V(D)J Joining: A site specific recombination process during B cell development, where the V and J gene segments (for light chain) and the V, D, and J gene segments (for heavy chain)  are joined together to form a functional VL- or VH-region coding sequence. This site specific joining is mediated by an enzyme complex called the V(D)J recombinase, consisting of two parts:

(1) Lymphocytes specific enzyme

(2). Enzymes help in DNA repair)

Lymphocyte-specific proteins of V(D)J recombinase are encoded by two linked genes called rag-1 and rag-2 (rag = recombination activating genes). The RAG proteins first introduce double-strand breaks at the flanking DNA sequences, and this is followed by a rejoining process that is mediated by both the RAG proteins and the enzymes involved in general DNA double-strand repair. Individuals who are deficient in either rag gene are immunodeficent because they are unable to V(D)J joining and thus they highly susceptible to infection. These individuals do not have functional B or T cells. T cells use the same recombinase to assemble the gene segments that encode their antigen-specific receptors.

26.  Ans. (b). Central spindle

Cytokinesis is the division of cytoplasm after the karyokinesis (division of nucleus) of cell division. The process of cytokinesis is different in plants and animals. In animals, cytokinesis proceeds by the furrowing and invagination of plasma membrane at the plane of spindle equator. However in plants, due to the presence of cell wall, the simple furrowing process of plasma membrane is not possible and here the cytokinesis is assisted by the formation of phragmoplast and cell plate.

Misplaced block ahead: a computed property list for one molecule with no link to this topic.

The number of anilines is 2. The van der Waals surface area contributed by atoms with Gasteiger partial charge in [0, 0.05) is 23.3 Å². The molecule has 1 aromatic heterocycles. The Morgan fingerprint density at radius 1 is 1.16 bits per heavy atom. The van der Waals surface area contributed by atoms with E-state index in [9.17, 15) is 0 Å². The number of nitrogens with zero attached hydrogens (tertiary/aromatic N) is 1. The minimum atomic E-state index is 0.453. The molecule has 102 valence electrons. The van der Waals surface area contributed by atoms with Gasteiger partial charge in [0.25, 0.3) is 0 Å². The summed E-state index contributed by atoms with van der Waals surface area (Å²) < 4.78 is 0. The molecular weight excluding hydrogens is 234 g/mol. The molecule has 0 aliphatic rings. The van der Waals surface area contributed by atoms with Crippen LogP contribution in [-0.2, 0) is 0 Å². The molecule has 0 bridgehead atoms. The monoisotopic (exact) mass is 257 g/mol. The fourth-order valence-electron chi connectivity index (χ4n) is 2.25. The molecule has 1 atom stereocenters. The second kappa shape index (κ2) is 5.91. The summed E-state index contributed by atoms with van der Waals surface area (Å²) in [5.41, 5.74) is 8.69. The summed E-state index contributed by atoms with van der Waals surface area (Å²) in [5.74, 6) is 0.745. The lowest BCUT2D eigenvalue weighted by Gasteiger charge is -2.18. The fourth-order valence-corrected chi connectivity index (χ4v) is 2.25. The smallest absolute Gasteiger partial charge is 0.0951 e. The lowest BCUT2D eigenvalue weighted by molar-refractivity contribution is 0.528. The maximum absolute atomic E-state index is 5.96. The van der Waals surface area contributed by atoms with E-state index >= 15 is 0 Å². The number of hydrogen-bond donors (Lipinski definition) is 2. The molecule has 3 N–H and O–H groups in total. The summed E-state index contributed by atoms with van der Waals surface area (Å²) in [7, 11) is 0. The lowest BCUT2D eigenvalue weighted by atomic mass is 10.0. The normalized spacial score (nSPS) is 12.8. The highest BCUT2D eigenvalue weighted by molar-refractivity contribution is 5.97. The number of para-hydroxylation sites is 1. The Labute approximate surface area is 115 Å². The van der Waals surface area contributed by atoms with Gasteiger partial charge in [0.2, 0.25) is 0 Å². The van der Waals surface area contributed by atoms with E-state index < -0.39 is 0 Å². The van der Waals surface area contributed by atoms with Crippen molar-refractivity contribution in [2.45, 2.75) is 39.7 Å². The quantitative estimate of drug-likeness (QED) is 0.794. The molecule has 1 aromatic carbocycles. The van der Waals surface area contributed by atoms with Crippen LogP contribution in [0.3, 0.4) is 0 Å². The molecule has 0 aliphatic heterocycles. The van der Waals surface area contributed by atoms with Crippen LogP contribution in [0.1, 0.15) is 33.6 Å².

The key determinant of the plane of cytokinesis in animal cells is the position of central spindle. Spindle fibres are the part of spindle apparatus which assists in the chromosomal segregation during mitotic and meiotic cell divisions. There are three types of spindle fibres.

(1). Chromosomal spindles (or kinetochore microtubule): spindle fibres attached to the kinetochore of chromosome and they pull the chromosomes towards the pole to assist in chromosome segregation.

(2). Astral fibres (or astral microtubules): they are the spindles which are not attached to any chromosomes, they simply radiate from the centrosome.

(3). Central spindle (or pole-to-pole spindle, or polar microtubules): they are the microtubules emerging from the opposite poles and arranged as overlapping, parallel bundles in the centre (equator of the cell) during anaphase. They are regarded as the key determinant of the plane of cytokinesis in animal cells. Central spindle recruit various proteins to the central portion of the cell to assist the furrowing of plasma membrane. They are also involved in the formation of ‘midbody’ or Flemming body during cytokinesis. Midbody of Flemming body is the transient structure found in mammalian cells just near the end of cytokinesis.

27.  Ans. (d). Nexin

Eukaryotic cilial axoneme shows (9 + 2) organization. They composed of nine outer units and two central units. Each of the nine outer units is composed of one complete unit (called A tube) and one incomplete unit (called B tube). The central two units composed of single complete units. The dynein arms are seen as ‘fussy’ projections from the complete microtubule (A tube). There are two types of dynein arms, outer three headed dynein arms and inner two headed dynein arms. The nine peripheral units in the axoneme are interconnected by nexin bridge. Nexin bridge regulate the beating of cilia. The dynein arms are the motor proteins which convert the chemical energy of ATP into mechanical energy for movement.

Cofilin: it is an actin binding protein which assists the disassembly of actin filaments in the cells. They are very essential in the actin filament organization.